39. Solution 2: bring together a critical mass very quickly The critical mass is inversely proportional to the square of the density, and compression can change the mass from subcritical to supercritical. In a typical bomb, the implosion shock wave has a speed of about 5000 m/s the implosion proceeds at a rate such that the bomb goes from initial supercriticality to full compression in a period of about 10−5 s M~1/ρ2

  40. neutrons from spontaneous fission can trigger a chain reaction before the plutonium is fully compressed, at any time after the material becomes supercritical (k > 1). The energy generated by fission then reverses the implosion, the system expands, the multiplication factor drops, and the chain reaction eventually ceases. If the reversal occurs relatively early, when the compression and multiplication factors are low, the chain reaction will not be rapid enough to have embraced much of the plutonium before it is terminated.

  41. Nuclear Fusion Bombs A thermonuclear Bomb consists of explosives, fission fuel, and D, T, and Li. A thermonuclear bomb begins with the detonation of small quantities of conventional explosives. The explosion starts fissionable chain reaction that heats to 1e7 K to ignite a chain of fusion reactions. 2D + 3T 4He + n + 17.6 MeV n + 6Li  T + 4He ( = 942 b) n + 7Li  T + 4He + n ( = 0.045 b) A neutron bomb is a fusion bomb designed to release neutrons. A cobalt bomb is a dirty bomb to kill using radioactive 60Co.

  42. H-bomb Nov. 1, 1952, the first H-bomb Mike tested,mushroom cloud was 8 miles across and 27 miles high;the canopy was 100 miles wide, 80 million tons of earth was vaporized. H-bomb exploded Mar. 1, 1954 at Bikini Atoll yielded 15 megatons and had a fireball 4 miles in diameter.USSR H-bomb yields 100 megatons. Fusion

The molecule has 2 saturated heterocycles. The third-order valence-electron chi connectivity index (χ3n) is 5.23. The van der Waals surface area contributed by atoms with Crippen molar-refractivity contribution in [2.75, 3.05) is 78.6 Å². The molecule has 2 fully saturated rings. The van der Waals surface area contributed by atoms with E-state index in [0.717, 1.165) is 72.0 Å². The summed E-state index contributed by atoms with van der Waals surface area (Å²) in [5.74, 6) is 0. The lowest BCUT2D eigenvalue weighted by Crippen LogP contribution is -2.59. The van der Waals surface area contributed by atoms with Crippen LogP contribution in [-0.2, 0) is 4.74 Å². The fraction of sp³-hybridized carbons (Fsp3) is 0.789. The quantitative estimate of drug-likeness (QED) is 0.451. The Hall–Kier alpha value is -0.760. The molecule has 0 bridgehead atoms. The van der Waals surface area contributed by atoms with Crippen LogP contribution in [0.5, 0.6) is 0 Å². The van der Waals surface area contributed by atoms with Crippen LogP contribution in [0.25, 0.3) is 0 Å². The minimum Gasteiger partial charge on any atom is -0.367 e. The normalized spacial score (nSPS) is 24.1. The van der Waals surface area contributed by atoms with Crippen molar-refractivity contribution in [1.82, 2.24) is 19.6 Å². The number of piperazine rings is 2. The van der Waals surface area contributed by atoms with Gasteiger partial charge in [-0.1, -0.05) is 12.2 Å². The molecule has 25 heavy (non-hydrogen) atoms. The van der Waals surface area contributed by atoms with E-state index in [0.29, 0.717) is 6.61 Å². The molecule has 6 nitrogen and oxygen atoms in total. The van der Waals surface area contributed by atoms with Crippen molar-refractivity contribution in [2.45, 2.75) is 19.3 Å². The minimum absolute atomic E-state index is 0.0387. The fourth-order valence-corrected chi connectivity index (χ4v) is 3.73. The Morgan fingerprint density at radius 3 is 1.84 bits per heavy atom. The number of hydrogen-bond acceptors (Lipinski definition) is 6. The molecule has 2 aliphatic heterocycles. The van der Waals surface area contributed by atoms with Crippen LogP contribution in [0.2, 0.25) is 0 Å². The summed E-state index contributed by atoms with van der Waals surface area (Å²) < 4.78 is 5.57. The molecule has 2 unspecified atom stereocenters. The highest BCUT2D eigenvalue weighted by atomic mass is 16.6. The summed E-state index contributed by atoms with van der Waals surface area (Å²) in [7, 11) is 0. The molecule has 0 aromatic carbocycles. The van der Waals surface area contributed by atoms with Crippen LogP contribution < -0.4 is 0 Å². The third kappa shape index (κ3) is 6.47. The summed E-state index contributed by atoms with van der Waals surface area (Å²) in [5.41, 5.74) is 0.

43. Chapter 6. Nuclear Weapons • History of Weapons Development • Nuclear Explosions • Uranium and Nuclear Weapons • Plutonium and Nuclear Weapons • Nuclear Weapons related Issues Basic Characteristics of Fission Bombs Critical Mass for Nuclear Weapons Buildup of a Chain Reaction Explosive Properties of Plutonium Reactor-Grade Plutonium as a Weapons Material

  44. Fission produces a charge equivalent to 500,000 TONS of TNT. • • Fusion produces a charge equivalent to 50,000,000 TONS of TNT. • • Radiation effects last decades. • • Technological obstacles: • – high-grade radioactive materials do not occur naturally. • – Delivery systems must not damage explosive material

  45. Weapons Delivery Systems Earliest weapons were simply gravity bombs dropped from airplanes. • Ballistic missiles reduce risk of interception. • Inter-continental Ballistic Missiles (ICBMs). – “Hardened” missile silos (导弹发射井) – Mobile missile launchers. • Submarine-launched Ballistic Missiles (SLBM). • Multiple independent re-entry vehicle (MIRV). 多弹头分导导弹

  46. Mutually Assured Destruction MAD doctrine asserts that nuclear war would be rationally impossible since both countries would be destroyed. • Perhaps nuclear weapons preserved peace during ColdWar? • MAD depends on: – second-strike capability – Inability to defend against nuclear attack – Protection against ‘accidental’ launch – ‘Rational’ enemy

  47. M.A.D. • Hardened ICBM silos and SLBMs reduced chance • that weapons would be destroyed in a first strike. • • Anti-ballistic missile systems. • – Defensive? Yet, undermines MAD. • • 1972: ABM treaty restricts development of antiballistic • missile technology. • • 2002: US withdraws from treaty, claiming threat from • ‘rogue’ nations. Current issues with Russia. • • However, ABM technology still not very effective. • – MIRVs and decoys difficult to deal with. • – Fears of a new arms race (Death Star?)

  48. Threat of Proliferation: Former USSR • Former Soviet republics had nukesupon independence. • – Concern about weakness in thestates. • –Republics agree to give upnuclear weapons, return them toRussia. • • Alexander Lebed, former secretaryof Russian Security Council,claimed in 1997 interview that about100 weapons are unaccounted for. • – Controlled radioactivesubstances also ‘missing.’

  49. Proliferation: Nuclear Terrorism • Concern that groups not deterred by MADcould obtain a nuclear weapon. • – If a terrorist attacks, where do you retaliate? • • ‘Dirty-bomb’ would release radioactivematerial. • • Some states may provide technology. • • Or insecure facilities could be underminedby terror groups.

  50. Arms Limitation • US-Russia Agreements: • – SALT I & II with USSR/Russia. • – Strategic Arms Reduction Treaty (1991) • – Anti-Ballistic Missile Treaty (1972-2002) • • Agreements on testing • – Partial Test-Ban Treaty (1963) • – Comprehensive Test Ban Treaty (1996) • • Proliferation agreements • – Nuclear Non-proliferation Treaty (1968) • • Monitoring Agency • – International Atomic Energy Agency(IAEA)